The Church has recognized many Eucharistic miracles, and Carlo began his task at the age of eleven, completing it with a record of more than 130 in 2005. That catalog of the Eucharistic miracles has become a travelling exhibition, organized by Bishop Raffaello Martinelli and Bishop Angelo Comastri.  They have enabled it to travel the world as an inspiration not only to young people but also to us all. Statues, memorials, and even new parishes have been established in Carlo’s memory in different parts of the world.

He also used his website to evangelize, following the intention of the Society of St. Paul to use all forms of media to this end. Carlo’s website has been translated into 18 languages, and whether you live in Italy, Brazil or South Africa, you can access it, and there’s a biography of the Blessed Carlo by Nicola Gori.

We could say he wasn’t your average schoolboy in other ways. When his friends were bullied, he stood up to the bullies. When his friends were going through difficult times–perhaps the death of a relative or a divorce in the family–he would bring them home for comfort and advice.


Then he suffered a difficult time himself. A year after he had completed that catalog of Eucharistic miracles, Carlo passed away. The 15-year-old had developed leukemia, the blood cancer that can lead to a painful death. Patients bleed and bruise more quickly due to the low levels of platelets (clot-forming cells) in the blood, and they are more vulnerable to severe internal bleeding. Carlo would have been breathless and excessively tired, open to all sorts of infections.

He said to his mother at the start of his hospitalization that he wouldn’t be going home, but he told anyone who asked how he was, “There are people who suffer more than I do.”

His mother, Antonia, has written a book about Carlos, My son Carlo: Carlo Acutis through the eyes of his mother, and in an interview in Aleteia, she said that even as a child, Carlo would say that he would always stay young. More remarkably, he said as a child that he would die “because a vein in his brain would break.” This is, in fact, what happened.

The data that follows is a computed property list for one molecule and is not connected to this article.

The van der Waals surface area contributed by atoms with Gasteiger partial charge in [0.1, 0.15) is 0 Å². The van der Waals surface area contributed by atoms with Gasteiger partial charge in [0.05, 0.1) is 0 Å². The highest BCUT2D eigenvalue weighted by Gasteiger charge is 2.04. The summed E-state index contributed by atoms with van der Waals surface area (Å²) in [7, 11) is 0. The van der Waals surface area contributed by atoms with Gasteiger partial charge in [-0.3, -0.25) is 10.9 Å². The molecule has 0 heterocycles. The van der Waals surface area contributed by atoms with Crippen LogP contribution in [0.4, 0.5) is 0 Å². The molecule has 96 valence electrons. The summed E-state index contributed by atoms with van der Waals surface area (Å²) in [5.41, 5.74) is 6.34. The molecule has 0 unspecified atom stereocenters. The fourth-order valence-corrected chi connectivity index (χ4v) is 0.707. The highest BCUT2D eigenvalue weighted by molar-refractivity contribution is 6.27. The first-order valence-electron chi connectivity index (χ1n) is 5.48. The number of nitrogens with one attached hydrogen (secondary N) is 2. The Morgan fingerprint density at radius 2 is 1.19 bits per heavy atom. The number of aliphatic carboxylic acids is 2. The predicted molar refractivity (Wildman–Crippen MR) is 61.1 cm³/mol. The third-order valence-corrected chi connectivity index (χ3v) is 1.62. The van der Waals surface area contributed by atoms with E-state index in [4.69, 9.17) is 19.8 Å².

It is, however, the sanctity of the boy that makes him different. Antonia said, “Carlo was ready and ripe for Heaven. He was a boy of perfect and upright life, extraordinary purity, generosity, goodness. We’ve never doubted that he’s already in Heaven.”

She also shared in a statement given to the media before her book’s launch, “This was his secret: he had a constant, intimate relationship with Jesus. He wanted everyone he encountered to have this kind of relationship as he did. He did not consider it to be something just for him. He was convinced that this relationship was accessible to all.”

Carlo’s illness was so aggressive that it lasted just a few days. Carlo’s influence and inspiration continue to grow. If you go to Assisi, home of St. Francis of Assisi, who was one of his great role models, you will see crowds queuing to go past the Blessed Carlo’s relics, which are on display at the church of Santa Maria Maggiore. It has been that way since 10 October 2020, when the beatification ceremony took place.


Carlo called the Eucharist the “highway to heaven” and his persistence transformed not only the lives of his parents, who gradually came to share his faith if not his fervor, but so many others who were and are strangers to him.

He had found his experience of his First Holy Communion overpowering, and his commitment to daily Mass wasn’t some goody-goody parading of his faith but a joyous start to his day. His prayer after receiving Jesus in the Eucharist, “Jesus, come right in! Make yourself at home!” is one we might all adopt to help us not only understand but to get so much closer to Jesus. His inspirational idea that when “you face the sun you get a tan but when you stand in front of Jesus in the Eucharist you become saints”, is undoubtedly one to mull over and share.

“To be always united with Jesus, this is my life plan.” A boy’s plan: a boy for whom it would seem that the “highway to heaven” was already keyed into his satnav at birth. Let’s never forget that the Kingdom of Heaven is made of children like Carlo and that our common home would be so much better if we were fired by his conviction.